Notes: Jones talks about old ballpark

Notes: Jones talks about old ballpark

CHICAGO -- Todd Jones threw the last Major League pitch in Tiger Stadium. He's now watching the old ballpark being given its last rites.

Jones, the only current Tiger who was on the team when it still played at the corner of Michigan and Trumbull, fell onto the pragmatic side of the debate involving what to do with his former home park. Though he wants to see it preserved as much as possible, he hates to see it in its current state. Part of him was simply glad to see some sort of decision made on what to do with it.

"I think it was a hard question for a lot of people," Jones said Saturday from Wrigley Field. "Tiger Stadium meant so much for so many people. They just couldn't decide what they're going to do with it."

But if the ballpark has to come down, he wants to see something in its place that helps the entire neighborhood around it. He wanted to know what, if anything, was happening to the nearby Michigan Central Train Station.

"They need to develop around Tiger Stadium and call it what it is and not just tear it down," Jones said.

The city of Detroit announced plans Friday to tear down most of the stadium and redevelop the area. While the playing field is expected to be preserved for Little League games and community activities, and some parts of the structure kept and renovated, the rest is expected to be part of a retail and residential complex proposed by the Greater Corktown Development Corporation and endorsed by Mayor Kwame Kilpatrick.

Jones had yet to see the details of the proposal, though he seemed encouraged that at least parts of the park would be saved. If he had his preference, he'd try to save the famous flagpole, once the largest structure on the playing field of a Major League ballpark, move it to Comerica Park and somehow put it back in play.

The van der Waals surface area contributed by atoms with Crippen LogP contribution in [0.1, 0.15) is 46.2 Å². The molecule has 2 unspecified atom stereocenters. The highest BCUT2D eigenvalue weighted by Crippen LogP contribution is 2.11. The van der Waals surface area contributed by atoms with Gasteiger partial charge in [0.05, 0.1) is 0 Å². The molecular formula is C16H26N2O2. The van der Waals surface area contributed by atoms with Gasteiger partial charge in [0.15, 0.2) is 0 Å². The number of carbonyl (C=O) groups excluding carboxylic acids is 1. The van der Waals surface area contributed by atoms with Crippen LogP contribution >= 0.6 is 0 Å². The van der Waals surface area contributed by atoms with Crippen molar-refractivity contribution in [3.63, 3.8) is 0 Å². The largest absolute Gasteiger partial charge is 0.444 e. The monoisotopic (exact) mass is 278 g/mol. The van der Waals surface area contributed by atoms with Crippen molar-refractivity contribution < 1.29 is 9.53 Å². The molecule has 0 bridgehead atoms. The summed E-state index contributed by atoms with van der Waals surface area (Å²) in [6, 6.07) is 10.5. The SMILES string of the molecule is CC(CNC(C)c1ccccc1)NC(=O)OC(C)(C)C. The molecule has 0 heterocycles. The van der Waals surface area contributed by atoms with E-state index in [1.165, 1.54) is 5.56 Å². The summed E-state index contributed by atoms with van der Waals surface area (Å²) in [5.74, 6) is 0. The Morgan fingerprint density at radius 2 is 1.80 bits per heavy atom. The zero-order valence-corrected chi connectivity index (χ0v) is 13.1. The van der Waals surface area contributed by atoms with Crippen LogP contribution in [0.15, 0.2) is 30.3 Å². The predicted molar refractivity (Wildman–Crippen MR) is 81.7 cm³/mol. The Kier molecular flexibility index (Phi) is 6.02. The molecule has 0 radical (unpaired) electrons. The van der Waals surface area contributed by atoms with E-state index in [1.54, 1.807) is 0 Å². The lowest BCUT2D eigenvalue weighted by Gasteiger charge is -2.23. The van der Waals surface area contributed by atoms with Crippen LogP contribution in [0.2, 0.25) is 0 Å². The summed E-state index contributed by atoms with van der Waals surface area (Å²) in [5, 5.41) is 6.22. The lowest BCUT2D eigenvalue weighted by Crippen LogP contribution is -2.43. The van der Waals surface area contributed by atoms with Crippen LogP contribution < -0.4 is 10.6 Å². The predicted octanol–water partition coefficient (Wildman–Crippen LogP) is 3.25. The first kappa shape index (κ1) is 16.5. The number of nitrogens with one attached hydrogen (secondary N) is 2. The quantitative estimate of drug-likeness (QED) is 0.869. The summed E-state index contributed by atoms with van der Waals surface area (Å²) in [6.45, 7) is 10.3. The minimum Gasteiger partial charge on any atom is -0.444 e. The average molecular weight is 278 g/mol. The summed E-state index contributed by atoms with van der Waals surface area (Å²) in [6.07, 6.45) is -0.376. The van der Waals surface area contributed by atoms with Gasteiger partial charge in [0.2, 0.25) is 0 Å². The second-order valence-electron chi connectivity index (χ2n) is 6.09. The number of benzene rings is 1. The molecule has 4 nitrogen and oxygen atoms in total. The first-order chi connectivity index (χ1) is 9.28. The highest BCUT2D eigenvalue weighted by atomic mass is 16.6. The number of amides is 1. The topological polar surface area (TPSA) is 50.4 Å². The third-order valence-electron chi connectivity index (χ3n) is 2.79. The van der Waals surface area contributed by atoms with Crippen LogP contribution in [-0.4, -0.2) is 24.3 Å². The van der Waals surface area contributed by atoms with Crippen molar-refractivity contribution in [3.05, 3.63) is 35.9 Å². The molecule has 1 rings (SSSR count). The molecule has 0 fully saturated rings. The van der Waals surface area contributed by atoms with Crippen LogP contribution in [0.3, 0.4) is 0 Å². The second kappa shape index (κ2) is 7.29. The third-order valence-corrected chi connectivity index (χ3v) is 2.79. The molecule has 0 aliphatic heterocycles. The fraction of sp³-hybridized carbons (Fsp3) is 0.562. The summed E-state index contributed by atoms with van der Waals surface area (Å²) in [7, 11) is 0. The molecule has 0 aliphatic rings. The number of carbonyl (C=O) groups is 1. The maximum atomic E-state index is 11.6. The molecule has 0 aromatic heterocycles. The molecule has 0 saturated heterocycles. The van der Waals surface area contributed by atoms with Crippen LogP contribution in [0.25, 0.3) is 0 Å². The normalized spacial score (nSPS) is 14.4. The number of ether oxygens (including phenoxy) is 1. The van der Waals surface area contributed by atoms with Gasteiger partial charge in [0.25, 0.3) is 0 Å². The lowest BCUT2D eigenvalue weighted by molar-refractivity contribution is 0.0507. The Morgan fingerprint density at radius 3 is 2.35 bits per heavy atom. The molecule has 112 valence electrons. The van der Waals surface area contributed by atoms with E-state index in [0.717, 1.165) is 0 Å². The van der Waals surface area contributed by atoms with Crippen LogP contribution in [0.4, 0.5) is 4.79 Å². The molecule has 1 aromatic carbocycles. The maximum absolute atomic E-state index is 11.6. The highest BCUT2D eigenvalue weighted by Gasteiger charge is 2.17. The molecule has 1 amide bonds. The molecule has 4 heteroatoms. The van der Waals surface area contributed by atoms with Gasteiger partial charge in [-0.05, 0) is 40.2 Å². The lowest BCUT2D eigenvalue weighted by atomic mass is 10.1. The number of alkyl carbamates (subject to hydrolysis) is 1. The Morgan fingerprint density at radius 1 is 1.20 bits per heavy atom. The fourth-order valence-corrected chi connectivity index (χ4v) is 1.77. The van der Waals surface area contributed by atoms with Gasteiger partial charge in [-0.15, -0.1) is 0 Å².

"As long as I don't have to play center," he said.

As for other items from the old ballpark, don't expect Jones to join in on any possibly auction. He already has a seat from Tiger Stadium, as well as one home plate that was used during the final season of 1999.

Monroe can play, but doesn't: Manager Jim Leyland said Craig Monroe's sprained right ankle is healthy enough now that he can play the outfield again if needed. He's not sitting because of health reasons, but because Leyland wants Marcus Thames' bat in the lineup and he doesn't have a DH slot to use.

"I've got to play the hot bat with Marcus," Leyland said. "I'm not going to say Craig Monroe is not going to play, because he's one of our good hitters."

He's just not going to say when Monroe will play. He's a late-inning pinch-hitter if needed, but more likely any start would happen in the upcoming series at Milwaukee.

Football fan: Jason Grilli grew up in the states, but thanks to his heritage, was eligible for Italian citizenship to represent them this past spring in the World Baseball Classic. With Team USA facing Italy in the FIFA World Cup on Saturday afternoon, Grilli had a choice to make for whom he would root.

In the end, heritage won out, or at least a better place in the world standings.

"Why can't I be a front-runner?" Grilli asked half-jokingly. "I have Italian blood running through my veins."

Minor matters: Tigers pitching prospect Jair Jurrjens held his own in his Double-A debut Friday night, allowing two earned runs on six hits over five innings in a no-decision for Erie, which lost a 7-4 decision to Harrisburg. Jurrjens was promoted from Class A Lakeland earlier in the week to replace Humberto Sanchez upon his call to Triple-A Toledo.

Jurrjens remains unbeaten on the year, having gone 5-0 with a 2.08 ERA at Lakeland.

Coming up: Kenny Rogers (9-3, 3.25 ERA) will try for his 200th career victory in one of the few parks left where he has yet to pitch. The 2:20 p.m. ET matinee will wrap up the Tigers' weekend series at Wrigley Field. Mark Prior is scheduled to come off the disabled list to make his first start this season for the Cubs after being sidelined with a subscapularis strain in his right shoulder.

Jason Beck is a reporter for This story was not subject to the approval of Major League Baseball or its clubs.